OS X Mail – Organization Technique

Ok, I have to start by saying that if you don’t have at least Mac OS X Lion (10.7) you are out of luck on this one.

With that out of way I’ll show you how I’ve been organizing my mail. Note that I just started this week, so it’s still a work in progress.

First let me show you my inbox:

My inbox

So close to inbox zero I can taste it!

To get the all the flags to show up, instead of just “Flagged” you need to first flag a few items with different colors in your inbox. Now, you’ll have the reveal arrow next to “Flagged”. Once you have that you can rename them at your leisure by double clicking on the name in the sidebar.

Ok after you have the flags you want to use set up, you will probably want to have an inbox that doesn’t show flagged items. I’ve done this using smart mailboxes.

There is no way to create a smart mailbox (below) by itself with a rule matching “not flagged”, so you have to create two smart mailboxes:
1) Create a Smart Mailbox named “Flagged Messages”. It should have one rule: Mail is flagged
2) Create a second Smart Mailbox named “******** Real Inbox ********”: It should have two rules: Mailbox is NOT “Flagged Messages”, Mailbox IS Inbox. Make sure to select “all” at the top where it says “Contains message that match ALL of the following conditions”.

My Real Inbox Smart Mailbox Settings

Now I only look at my smart mailbox “******** Real Inbox ********”. When I flag an item in here it disappears from my inbox and will show up in the one of the “Flagged” sections shown at the top. A caveat here is that for some reason the smart mailbox doesn’t update until you click another mailbox, then go back to the “Real Inbox”. I believe this could be a feature (just in case you accidentally use the wrong flag, you can change it before it disappears from the mailbox).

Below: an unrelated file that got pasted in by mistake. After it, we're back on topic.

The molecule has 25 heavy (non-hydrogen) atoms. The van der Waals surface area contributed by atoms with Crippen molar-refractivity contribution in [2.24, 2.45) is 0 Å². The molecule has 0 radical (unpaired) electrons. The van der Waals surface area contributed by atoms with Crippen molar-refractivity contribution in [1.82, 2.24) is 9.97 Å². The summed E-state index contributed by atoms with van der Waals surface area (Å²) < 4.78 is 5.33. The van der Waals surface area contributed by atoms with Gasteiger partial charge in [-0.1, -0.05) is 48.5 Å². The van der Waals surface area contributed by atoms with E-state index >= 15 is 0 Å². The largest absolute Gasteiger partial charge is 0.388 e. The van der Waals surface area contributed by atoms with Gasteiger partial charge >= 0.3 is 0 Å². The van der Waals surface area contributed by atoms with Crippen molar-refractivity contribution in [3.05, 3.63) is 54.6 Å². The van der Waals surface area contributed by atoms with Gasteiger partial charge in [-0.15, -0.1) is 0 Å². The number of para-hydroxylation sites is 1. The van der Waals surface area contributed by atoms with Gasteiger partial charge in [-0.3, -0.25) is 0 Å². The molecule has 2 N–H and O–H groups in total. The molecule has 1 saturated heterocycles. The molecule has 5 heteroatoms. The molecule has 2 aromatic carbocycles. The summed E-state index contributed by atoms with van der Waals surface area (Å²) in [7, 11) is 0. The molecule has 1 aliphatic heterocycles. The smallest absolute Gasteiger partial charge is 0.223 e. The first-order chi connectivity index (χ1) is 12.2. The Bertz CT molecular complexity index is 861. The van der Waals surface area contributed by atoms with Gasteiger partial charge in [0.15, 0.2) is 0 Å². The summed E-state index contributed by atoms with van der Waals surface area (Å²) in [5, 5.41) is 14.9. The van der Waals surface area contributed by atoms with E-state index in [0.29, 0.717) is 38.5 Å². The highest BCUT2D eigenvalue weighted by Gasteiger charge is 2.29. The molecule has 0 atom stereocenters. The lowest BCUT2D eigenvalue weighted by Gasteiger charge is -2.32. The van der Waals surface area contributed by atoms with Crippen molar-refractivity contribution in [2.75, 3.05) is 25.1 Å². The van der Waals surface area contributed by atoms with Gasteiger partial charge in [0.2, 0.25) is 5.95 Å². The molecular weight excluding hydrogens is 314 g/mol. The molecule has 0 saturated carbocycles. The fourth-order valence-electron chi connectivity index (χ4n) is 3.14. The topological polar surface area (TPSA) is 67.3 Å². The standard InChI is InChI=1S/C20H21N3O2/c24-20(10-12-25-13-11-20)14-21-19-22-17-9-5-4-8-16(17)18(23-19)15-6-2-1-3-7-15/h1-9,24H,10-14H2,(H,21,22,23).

The last step for me (so far), was to set up rules for automatically processing mail as it came in. An example rule I use is “Notes to self”. I do this all the time and is probably a habit I won’t break soon. It gets my attention and is easy to do. This rule is simple: From and To are me, make sure you select “If all of the following conditions are met”.

Make sure to select All instead of Any!

One other rule I use often is my “Awaiting Reply” rules. The way I use these is whenever I send an email that I know I want a reply to, I BCC myself. This rule finds messages BCC’d to myself and automatically flags them. This rule says if “To” does NOT contain my email address, and “From” does contain my email address, then flag it. This works because rules are only applied to incoming messages, so it won’t flag messages in your sent folder, only things that are BCC’d to yourself.

Again, make sure to select All instead of Any!

Ok, I hope someone finds this helpful. If you any have questions or suggestions feel free to comment.

UPDATE (9/25/12, 6 months in): In OS X 10.8 if you go to Mail’s Preferences-> General, you can set it to use the “Real Inbox” for the “Dock unread count” and for “New message notifications”.

Also, I definitely recommend setting up a time each day (or every few days, once a week, etc) to make sure you go through your flagged messages. This ensures you keep up on everything and keeps the flagged messages mailboxes manageable. Set a reminder on your calendar, or use Reminders, but do something to make sure you go though them. This system works pretty well once you get it down. It keeps mail organized and ensures you follow-up when needed.

1 thought on “OS X Mail – Organization Technique

  1. Okay, this is probably my new favourite blog! =) This is quite helpful, thanks for sharing!

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